Op-Ed: The Painful Truth Behind Washington Posts AR-15 Series

On Monday morning, The Washington Post published a series of 3D animations to show “how bullets from an AR-15 blow the body apart.”

Within a few hours, a 28-year-old shooter armed with two assault rifles and a handgun fatally shot six people at a Nashville-area private Christian school.

As a result of that massacre—the 129th mass shooting in the United States in 2023—the Post’s exposé has been receiving sustained attention. One person described it as “the most powerful piece of journalism you’ll read this week.” Another described it as “one of the most important pieces of journalism ever written.”

This newspaper demonstrated the lethal wounds caused by AR-15s, which are rarely seen by the public. “The trajectory of two different hypothetical gunshots to the chest—one from an AR-15 and another from a typical handgun—to explain the greater severity of the damage caused by the AR-15.”

As part of the investigation, a team of visual reporters created 3D models to depict how bullets fired by “many mass killers’ weapon of choice” obliterated the bodies of two young victims.

The Sandy Hook Elementary School massacre in Newtown, Connecticut, on December 14, 2012, killed 26 people, including Noah Ponzer. The 6-year-old was shot three times.

“Noah’s wounds were not survivable,” the Post reported, citing 2019 court testimony from Wayne Carver, who was the state’s chief medical examiner at the time.

Peter Wang was shot and killed along with 17 others at Marjory Stoneman Douglas High School in Parkland, Florida, on February 14, 2018. The 15-year-old was shot 13 times.

As the Post reported: “The combined energy of those bullets created exit wounds so ‘gaping’ that the autopsy described his head as ‘deformed.’ Blood and brain splatter was found on his upper body and the walls. That degree of destruction, according to medical experts, is possible only with a high-velocity weapon.”

“This is the trauma witnessed by first responders—but rarely, if ever, seen by the public or the policymakers who write gun laws,” the newspaper noted.

Guns outnumber people in the United States. In light of the National Rifle Association-backed Republicans’ opposition to meaningful gun safety laws—bolstered by the Supreme Court’s reactionary majority—it is relatively easy for people to purchase firearms in many states.

Several states now allow most adults to carry handguns without permits, including Tennessee.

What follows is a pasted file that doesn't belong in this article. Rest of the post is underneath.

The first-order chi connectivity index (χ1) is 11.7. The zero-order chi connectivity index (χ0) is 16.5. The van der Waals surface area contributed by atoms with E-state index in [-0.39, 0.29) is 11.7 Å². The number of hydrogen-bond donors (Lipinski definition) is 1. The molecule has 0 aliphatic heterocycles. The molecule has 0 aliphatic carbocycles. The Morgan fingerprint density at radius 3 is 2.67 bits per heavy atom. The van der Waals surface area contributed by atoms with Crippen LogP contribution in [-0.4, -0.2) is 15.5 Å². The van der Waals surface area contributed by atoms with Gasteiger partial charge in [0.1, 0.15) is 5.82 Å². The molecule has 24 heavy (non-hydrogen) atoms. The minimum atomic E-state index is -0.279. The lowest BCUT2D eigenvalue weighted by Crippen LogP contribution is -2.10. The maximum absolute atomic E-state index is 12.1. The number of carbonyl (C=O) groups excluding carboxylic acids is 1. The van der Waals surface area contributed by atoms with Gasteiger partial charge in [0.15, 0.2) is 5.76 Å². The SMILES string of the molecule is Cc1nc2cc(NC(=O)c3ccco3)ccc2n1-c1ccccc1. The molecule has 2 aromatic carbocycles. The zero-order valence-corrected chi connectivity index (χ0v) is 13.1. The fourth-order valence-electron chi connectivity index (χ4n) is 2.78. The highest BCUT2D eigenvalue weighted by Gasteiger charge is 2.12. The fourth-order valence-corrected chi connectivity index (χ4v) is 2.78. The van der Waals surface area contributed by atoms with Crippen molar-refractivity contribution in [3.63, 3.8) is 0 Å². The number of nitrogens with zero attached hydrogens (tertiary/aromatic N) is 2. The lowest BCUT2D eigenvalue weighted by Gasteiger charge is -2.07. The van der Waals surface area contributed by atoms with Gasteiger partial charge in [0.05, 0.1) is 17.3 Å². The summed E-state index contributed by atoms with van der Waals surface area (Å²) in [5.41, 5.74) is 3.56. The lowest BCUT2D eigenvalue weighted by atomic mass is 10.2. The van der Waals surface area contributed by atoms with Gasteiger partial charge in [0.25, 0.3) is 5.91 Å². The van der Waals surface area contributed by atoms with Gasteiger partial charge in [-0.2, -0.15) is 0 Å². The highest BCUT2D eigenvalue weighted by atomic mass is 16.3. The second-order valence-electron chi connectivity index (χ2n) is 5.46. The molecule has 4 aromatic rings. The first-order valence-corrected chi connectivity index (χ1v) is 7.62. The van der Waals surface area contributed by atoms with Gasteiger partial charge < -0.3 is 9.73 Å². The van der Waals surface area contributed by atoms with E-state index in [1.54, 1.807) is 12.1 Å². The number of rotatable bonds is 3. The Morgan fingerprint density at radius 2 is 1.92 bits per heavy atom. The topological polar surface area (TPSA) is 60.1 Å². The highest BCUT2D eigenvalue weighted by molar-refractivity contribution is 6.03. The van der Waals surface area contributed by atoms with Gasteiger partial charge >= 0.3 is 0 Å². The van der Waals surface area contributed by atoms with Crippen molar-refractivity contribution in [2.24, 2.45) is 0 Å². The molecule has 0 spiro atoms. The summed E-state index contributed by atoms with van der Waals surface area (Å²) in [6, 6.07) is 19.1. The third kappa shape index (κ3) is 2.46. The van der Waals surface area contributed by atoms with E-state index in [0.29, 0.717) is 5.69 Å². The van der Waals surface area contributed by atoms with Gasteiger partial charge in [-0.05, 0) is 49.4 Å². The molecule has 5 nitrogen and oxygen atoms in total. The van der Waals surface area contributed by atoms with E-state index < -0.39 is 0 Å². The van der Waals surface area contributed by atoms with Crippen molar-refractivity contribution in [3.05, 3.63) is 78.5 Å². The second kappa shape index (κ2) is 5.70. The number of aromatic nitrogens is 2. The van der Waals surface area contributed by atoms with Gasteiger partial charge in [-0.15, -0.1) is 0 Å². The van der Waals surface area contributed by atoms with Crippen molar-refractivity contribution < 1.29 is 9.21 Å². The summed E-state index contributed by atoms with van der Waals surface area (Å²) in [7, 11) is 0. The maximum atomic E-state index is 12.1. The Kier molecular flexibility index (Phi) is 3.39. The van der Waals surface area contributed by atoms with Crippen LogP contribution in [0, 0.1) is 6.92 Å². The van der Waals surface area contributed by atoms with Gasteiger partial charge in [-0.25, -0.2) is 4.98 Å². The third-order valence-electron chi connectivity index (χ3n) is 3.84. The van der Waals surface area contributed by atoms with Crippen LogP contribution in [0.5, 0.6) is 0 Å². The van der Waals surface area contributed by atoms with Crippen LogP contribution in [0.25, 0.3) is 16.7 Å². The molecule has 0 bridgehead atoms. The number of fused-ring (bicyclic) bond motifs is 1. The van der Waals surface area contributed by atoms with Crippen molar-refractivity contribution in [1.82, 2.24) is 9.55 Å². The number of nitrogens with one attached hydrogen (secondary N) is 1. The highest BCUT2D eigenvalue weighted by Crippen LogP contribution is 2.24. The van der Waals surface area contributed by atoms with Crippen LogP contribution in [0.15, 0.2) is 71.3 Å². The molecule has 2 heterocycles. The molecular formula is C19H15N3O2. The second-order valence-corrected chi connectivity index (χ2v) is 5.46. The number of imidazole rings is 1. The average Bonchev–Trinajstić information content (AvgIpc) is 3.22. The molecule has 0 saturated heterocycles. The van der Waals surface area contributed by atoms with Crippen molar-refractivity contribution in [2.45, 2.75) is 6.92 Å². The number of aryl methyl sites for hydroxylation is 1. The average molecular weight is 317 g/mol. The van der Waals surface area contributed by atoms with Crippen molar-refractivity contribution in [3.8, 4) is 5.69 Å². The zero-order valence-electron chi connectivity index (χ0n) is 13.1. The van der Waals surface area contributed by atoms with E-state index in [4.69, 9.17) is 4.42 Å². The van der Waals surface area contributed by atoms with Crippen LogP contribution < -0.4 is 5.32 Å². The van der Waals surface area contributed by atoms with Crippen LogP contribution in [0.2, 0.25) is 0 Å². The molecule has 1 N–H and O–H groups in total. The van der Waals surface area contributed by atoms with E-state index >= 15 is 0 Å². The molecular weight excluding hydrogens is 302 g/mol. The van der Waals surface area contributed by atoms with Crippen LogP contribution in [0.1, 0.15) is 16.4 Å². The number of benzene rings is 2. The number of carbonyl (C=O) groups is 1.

Thousands of mass shootings have occurred since Noah, and more than two dozen others died at Sandy Hook, including last year’s massacre at Robb Elementary School in Uvalde, Texas. According to research, states with weaker gun control laws and high gun ownership rates have more mass shootings.

Additionally, gun regulations supported by the public, including bans on assault weapons and high-capacity magazines, have been shown to reduce the number and severity of fatal mass shootings.

In the United States, guns have recently become the leading cause of death among children and teens, overtaking vehicle accidents. Approximately 26,000 kids could still be alive today if the U.S. had the same gun mortality rate as Canada, according to a study published last year.

Rather than polarizing debates about firearms, gun enthusiasts say now is the time for mourning, not politics.

Our nation is tired of commemorating gun violence in America with words and prayers alone.

Similarly, gun policy is complex and politically vexing, and we will not make everyone safe. It is plausible, however, that with a few pragmatic limits on firearms and those who can get them, we might be able to reduce gun deaths by a third, or 15,000, per year.

Unfortunately, we’re paralyzed in ways that threaten the well-being and democracy of our country.

Don’t bother us with pious calls to avoid politics. It would be better if we supplement thoughts and prayers with concrete actions based on evidence-gathering, based on hard conversations with people we disagree with, to reduce gun deaths so elementary schools no longer need to be graveyards.

If you’d like to read Washington Post’s American Icon series, click here.


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